For the past five years, Nejad has been plotting to reinstate London as a global rug centre, gathering a world-class line-up of dealers for the London Antique Rug and Textile Art Fair each April. He says budget needn’t exclude newcomers. “You can still buy something beautiful for under £500.” Prices are rising, however. “Some of the things Bob collects are becoming ‘hot’ again after a period when the market was very quiet. City rugs, refined rugs of intricate design, are much more popular, driven by demand from the Middle East, where they prefer fine silk designs with a Persianate aesthetic. Most in demand are the classical pieces, made before 1800. The Qataris and Kuwaitis are putting together art collections, and they are buying voraciously.” At Sotheby’s this June, a 17th‑century Persian carpet from the William A Clark Collection (second picture) fetched over $30m, triple the previous auction record for a carpet.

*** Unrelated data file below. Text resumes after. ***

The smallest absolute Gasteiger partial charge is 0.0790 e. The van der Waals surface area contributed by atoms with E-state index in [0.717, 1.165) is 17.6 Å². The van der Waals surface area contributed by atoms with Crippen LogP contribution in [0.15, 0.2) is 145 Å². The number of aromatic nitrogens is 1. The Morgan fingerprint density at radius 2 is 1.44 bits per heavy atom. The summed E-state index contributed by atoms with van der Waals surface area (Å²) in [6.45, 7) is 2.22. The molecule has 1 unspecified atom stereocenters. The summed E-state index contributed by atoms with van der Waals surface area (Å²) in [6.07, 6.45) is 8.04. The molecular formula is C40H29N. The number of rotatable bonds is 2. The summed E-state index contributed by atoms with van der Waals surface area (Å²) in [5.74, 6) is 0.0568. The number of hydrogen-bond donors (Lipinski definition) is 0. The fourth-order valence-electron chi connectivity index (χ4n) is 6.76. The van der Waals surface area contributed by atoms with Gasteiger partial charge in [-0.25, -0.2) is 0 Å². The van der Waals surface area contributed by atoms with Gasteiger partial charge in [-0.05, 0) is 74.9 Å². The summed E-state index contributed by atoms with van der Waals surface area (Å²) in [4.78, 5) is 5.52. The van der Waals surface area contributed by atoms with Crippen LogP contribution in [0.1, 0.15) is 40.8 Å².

Bell shakes his head. He has never understood obsession with age. “I look for colour, harmony and design,” he says. “I have pieces made in the 1950s and 1960s that are as exceptional as anything I’ve seen from the 19th century or earlier. The final thing I look for is condition. I find it unconscionable for anyone who buys a piece not to take care of it. Clean it, for the love of God! Conserve it! For me it’s a turn-off when a dealer shows up with a rug and says, ‘I’ve just acquired it, but it’s dirty.’ I say, ‘Go clean it and bring it back to me’.” He turns to Nejad. “You know who I’m talking about, don’t you?” “Oh yes.” And they share an unscholarly giggle over the specialist whose standards of cleanliness don’t cut the mustard. “The rug world really is a very small one,” says Nejad.